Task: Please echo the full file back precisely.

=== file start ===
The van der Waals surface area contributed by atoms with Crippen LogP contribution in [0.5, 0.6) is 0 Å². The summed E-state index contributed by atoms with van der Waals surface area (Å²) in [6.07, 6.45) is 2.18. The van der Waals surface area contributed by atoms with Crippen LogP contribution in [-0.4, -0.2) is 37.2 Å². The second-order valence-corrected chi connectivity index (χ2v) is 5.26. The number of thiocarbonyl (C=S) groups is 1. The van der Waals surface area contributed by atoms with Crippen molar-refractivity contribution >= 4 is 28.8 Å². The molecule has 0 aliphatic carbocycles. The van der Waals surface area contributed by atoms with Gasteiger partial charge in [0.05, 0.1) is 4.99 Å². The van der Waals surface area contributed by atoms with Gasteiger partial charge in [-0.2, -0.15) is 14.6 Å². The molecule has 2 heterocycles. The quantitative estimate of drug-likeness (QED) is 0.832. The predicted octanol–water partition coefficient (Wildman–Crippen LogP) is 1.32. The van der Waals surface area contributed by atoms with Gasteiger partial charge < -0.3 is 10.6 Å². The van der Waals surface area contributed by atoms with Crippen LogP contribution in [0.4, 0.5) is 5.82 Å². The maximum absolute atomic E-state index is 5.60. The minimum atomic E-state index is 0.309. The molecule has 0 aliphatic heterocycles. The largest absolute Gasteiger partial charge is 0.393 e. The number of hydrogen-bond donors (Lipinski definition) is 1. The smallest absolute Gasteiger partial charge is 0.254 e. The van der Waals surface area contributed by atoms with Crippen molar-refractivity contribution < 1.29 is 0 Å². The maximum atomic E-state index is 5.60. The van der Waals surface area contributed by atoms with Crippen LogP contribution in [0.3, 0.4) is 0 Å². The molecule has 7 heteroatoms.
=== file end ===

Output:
The van der Waals surface area contributed by atoms with Crippen LogP contribution in [0.5, 0.6) is 0 Å². The summed E-state index contributed by atoms with van der Waals surface area (Å²) in [6.07, 6.45) is 2.18. The van der Waals surface area contributed by atoms with Crippen LogP contribution in [-0.4, -0.2) is 37.2 Å². The second-order valence-corrected chi connectivity index (χ2v) is 5.26. The number of thiocarbonyl (C=S) groups is 1. The van der Waals surface area contributed by atoms with Crippen molar-refractivity contribution >= 4 is 28.8 Å². The molecule has 0 aliphatic carbocycles. The van der Waals surface area contributed by atoms with Gasteiger partial charge in [0.05, 0.1) is 4.99 Å². The van der Waals surface area contributed by atoms with Gasteiger partial charge in [-0.2, -0.15) is 14.6 Å². The molecule has 2 heterocycles. The quantitative estimate of drug-likeness (QED) is 0.832. The predicted octanol–water partition coefficient (Wildman–Crippen LogP) is 1.32. The van der Waals surface area contributed by atoms with Gasteiger partial charge < -0.3 is 10.6 Å². The van der Waals surface area contributed by atoms with Crippen LogP contribution in [0.4, 0.5) is 5.82 Å². The maximum absolute atomic E-state index is 5.60. The minimum atomic E-state index is 0.309. The molecule has 0 aliphatic heterocycles. The largest absolute Gasteiger partial charge is 0.393 e. The number of hydrogen-bond donors (Lipinski definition) is 1. The smallest absolute Gasteiger partial charge is 0.254 e. The van der Waals surface area contributed by atoms with Crippen molar-refractivity contribution < 1.29 is 0 Å². The maximum atomic E-state index is 5.60. The van der Waals surface area contributed by atoms with Crippen LogP contribution in [0.3, 0.4) is 0 Å². The molecule has 7 heteroatoms.